Medolla, Italy (CNN) -- The death toll from a 5.8-magnitude earthquake in northern Italy rose to 17 after the discovery of another body, officials said Wednesday, as questions were asked about why factory buildings collapsed.
The latest body was found in the rubble of the collapsed factory in the area of Medolla, Italy's civil protection agency said.
The prosecutor's office in the province of Modena, where the quake was centered, opened an investigation Wednesday into the cause of death of the quake victims, many of whom were factory workers.
Investigators will examine how the factories were built and why they couldn't withstand an earthquake of Tuesday's magnitude.
Modena's chief prosecutor, Vito Zincani, told CNN that as modern buildings, they should have remained standing.
Most of the modern structures in the area were not damaged, he said, so the fact that some factories collapsed "shows an anomaly that needs investigation."
Look at high-resolution images of the disaster
The earthquake, which forced thousands of people from their homes, came nine days after a 6.0-magnitude quake struck the same region, killing seven people.
Tuesday's quake, which struck at about 9 a .m. local when many people had begun work, was followed by dozens of aftershocks. The U.S. Geological Survey recorded one of 5.6 magnitude.
Italian ministers met Wednesday morning and decided on several measures to be taken in the aftermath of the quake.
The government declared a state of emergency in the quake area and set June 4 as a national day of mourning, according to a press statement. An extra two-cent tax will also be added to gasoline to help finance the recovery effort, it said.
Italy's President Giorgio Napolitano, Prime Minister Mario Monti and the speakers of both Italian houses of parliament on the earthquake met later Wednesday at the presidential palace in Rome to discuss the disaster.
The towns of Mirandola and Cavezzo, northwest of the city of Bologna, were closest to the epicenter, civil protection authorities said.
Witnesses reported on Twitter that Cavezzo was about 70% destroyed. Pictures purportedly from the town, as well as a video stream from Italian newspaper Corriere della Sera, show damaged and destroyed buildings.
Churches and historic structures were among the affected buildings.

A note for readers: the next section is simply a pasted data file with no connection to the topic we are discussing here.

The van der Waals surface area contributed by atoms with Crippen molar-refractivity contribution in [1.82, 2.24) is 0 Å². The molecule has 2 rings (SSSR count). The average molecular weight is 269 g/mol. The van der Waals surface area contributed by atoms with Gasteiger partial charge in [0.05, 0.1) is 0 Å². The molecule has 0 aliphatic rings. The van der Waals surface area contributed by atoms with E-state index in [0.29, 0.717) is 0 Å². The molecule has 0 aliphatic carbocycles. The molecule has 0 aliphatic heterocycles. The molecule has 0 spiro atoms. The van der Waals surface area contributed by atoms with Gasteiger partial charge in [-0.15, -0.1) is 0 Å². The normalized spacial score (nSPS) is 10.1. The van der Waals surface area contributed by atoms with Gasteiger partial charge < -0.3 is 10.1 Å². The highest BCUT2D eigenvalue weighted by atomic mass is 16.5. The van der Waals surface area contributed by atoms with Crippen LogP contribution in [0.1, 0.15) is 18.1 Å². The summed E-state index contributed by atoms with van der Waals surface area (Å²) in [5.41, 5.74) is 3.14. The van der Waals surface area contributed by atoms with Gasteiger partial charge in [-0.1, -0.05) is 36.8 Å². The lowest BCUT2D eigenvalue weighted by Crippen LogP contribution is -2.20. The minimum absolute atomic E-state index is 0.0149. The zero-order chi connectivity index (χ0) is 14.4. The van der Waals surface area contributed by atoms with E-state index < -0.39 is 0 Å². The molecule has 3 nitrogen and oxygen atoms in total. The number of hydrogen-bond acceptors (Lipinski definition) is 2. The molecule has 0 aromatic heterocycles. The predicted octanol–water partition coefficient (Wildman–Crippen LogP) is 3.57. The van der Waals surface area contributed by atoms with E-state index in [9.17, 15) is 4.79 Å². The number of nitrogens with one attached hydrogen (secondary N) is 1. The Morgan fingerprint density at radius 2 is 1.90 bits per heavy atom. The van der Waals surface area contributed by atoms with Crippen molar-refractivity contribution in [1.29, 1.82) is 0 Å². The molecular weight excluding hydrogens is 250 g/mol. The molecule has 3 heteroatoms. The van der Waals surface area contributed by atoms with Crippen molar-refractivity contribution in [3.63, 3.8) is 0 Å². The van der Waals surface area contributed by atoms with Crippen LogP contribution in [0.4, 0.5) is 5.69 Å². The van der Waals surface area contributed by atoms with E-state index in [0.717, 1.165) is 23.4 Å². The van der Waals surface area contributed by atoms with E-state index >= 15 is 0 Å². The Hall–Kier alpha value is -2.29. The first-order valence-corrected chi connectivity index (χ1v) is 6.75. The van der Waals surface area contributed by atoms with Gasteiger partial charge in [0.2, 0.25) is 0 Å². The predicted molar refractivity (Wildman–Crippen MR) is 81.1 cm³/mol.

In the small town of Novi di Modena, a 65-year-old priest died inside his church as he tried to save its statue of the Madonna.
Construction workers who were out surveying the damage in Medolla were emotional as they spoke of their experiences a day earlier.
Mohmammed Mouhalhal told CNN he was at work when the earthquake struck. He and his fellow construction workers now fear for their jobs and their safety, he said.
He said no one could sleep Tuesday night and they stayed outside for fear of further quakes.
Some 50 tremors were felt in the area overnight.
Italian authorities are still assessing the economic impact of the earthquakes on the region, which lies in northern Italy, the heartland of the country's manufacturing industry.
Leaders of agricultural and industrial organizations, speaking to Italian media, have estimated the cost of the disaster at nearly one billion euros.
The Italian daily newspaper Repubblica puts the damage to the biomedical industry in Medolla alone at about €600 million ($751 million).
Many cheese makers are also among those affected.
Stefano Berni, president of the consortium that makes Grana Padano, a hard cheese similar to Parmesan, told CNN that some 350,000 whole cheeses, each weighing 40 kilograms (88 pounds), had been shaken to the ground. No more than 40% of those are likely to be salvageable, he said, leading to estimated losses of €70 million ($88 million).
About 600 cheese producers located in the area north of the earthquake epicenter have suffered damage to their production centers and warehouses, he said. About 50,000 families, including the milk producers and cheese makers, work for the industry.
Other factories and warehouses that have not been damaged by the quake will still suffer losses because they have had to halt production for safety checks.
Geophysicist Antonio Piersanti, of the National Institute of Geophysics and Vulcanology, told Corriere della Sera that it was possible more earthquakes could follow in the coming weeks.
The last significant earthquake in this area was in 1571. It was followed by about four years of aftershocks.